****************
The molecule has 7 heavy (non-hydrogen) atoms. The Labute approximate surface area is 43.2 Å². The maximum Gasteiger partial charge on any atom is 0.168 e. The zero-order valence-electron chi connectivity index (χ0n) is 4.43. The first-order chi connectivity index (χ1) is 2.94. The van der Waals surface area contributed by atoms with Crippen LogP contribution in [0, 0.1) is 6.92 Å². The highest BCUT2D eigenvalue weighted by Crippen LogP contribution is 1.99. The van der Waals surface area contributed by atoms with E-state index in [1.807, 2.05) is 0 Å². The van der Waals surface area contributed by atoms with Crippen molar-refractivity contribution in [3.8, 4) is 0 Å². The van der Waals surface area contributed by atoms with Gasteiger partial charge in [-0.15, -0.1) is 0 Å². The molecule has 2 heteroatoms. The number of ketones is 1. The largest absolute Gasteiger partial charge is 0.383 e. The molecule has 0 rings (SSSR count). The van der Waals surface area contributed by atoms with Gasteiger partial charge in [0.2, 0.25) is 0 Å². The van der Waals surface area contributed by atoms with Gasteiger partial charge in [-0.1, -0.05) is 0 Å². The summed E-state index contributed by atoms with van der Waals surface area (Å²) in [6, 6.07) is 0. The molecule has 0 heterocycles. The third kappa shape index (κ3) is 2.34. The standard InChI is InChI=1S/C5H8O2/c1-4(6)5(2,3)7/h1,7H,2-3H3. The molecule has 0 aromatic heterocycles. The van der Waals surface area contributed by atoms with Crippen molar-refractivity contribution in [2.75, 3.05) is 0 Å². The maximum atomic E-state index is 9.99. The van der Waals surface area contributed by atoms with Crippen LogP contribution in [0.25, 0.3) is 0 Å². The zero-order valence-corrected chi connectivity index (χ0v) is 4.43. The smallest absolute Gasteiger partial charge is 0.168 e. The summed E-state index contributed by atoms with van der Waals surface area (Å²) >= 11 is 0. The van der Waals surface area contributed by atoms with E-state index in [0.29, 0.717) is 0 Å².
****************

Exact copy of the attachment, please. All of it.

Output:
The molecule has 7 heavy (non-hydrogen) atoms. The Labute approximate surface area is 43.2 Å². The maximum Gasteiger partial charge on any atom is 0.168 e. The zero-order valence-electron chi connectivity index (χ0n) is 4.43. The first-order chi connectivity index (χ1) is 2.94. The van der Waals surface area contributed by atoms with Crippen LogP contribution in [0, 0.1) is 6.92 Å². The highest BCUT2D eigenvalue weighted by Crippen LogP contribution is 1.99. The van der Waals surface area contributed by atoms with E-state index in [1.807, 2.05) is 0 Å². The van der Waals surface area contributed by atoms with Crippen molar-refractivity contribution in [3.8, 4) is 0 Å². The van der Waals surface area contributed by atoms with Gasteiger partial charge in [-0.15, -0.1) is 0 Å². The molecule has 2 heteroatoms. The number of ketones is 1. The largest absolute Gasteiger partial charge is 0.383 e. The molecule has 0 rings (SSSR count). The van der Waals surface area contributed by atoms with Gasteiger partial charge in [0.2, 0.25) is 0 Å². The van der Waals surface area contributed by atoms with Gasteiger partial charge in [-0.1, -0.05) is 0 Å². The summed E-state index contributed by atoms with van der Waals surface area (Å²) in [6, 6.07) is 0. The molecule has 0 heterocycles. The third kappa shape index (κ3) is 2.34. The standard InChI is InChI=1S/C5H8O2/c1-4(6)5(2,3)7/h1,7H,2-3H3. The molecule has 0 aromatic heterocycles. The van der Waals surface area contributed by atoms with Crippen molar-refractivity contribution in [2.75, 3.05) is 0 Å². The maximum atomic E-state index is 9.99. The van der Waals surface area contributed by atoms with Crippen LogP contribution in [0.25, 0.3) is 0 Å². The zero-order valence-corrected chi connectivity index (χ0v) is 4.43. The smallest absolute Gasteiger partial charge is 0.168 e. The summed E-state index contributed by atoms with van der Waals surface area (Å²) >= 11 is 0. The van der Waals surface area contributed by atoms with E-state index in [0.29, 0.717) is 0 Å².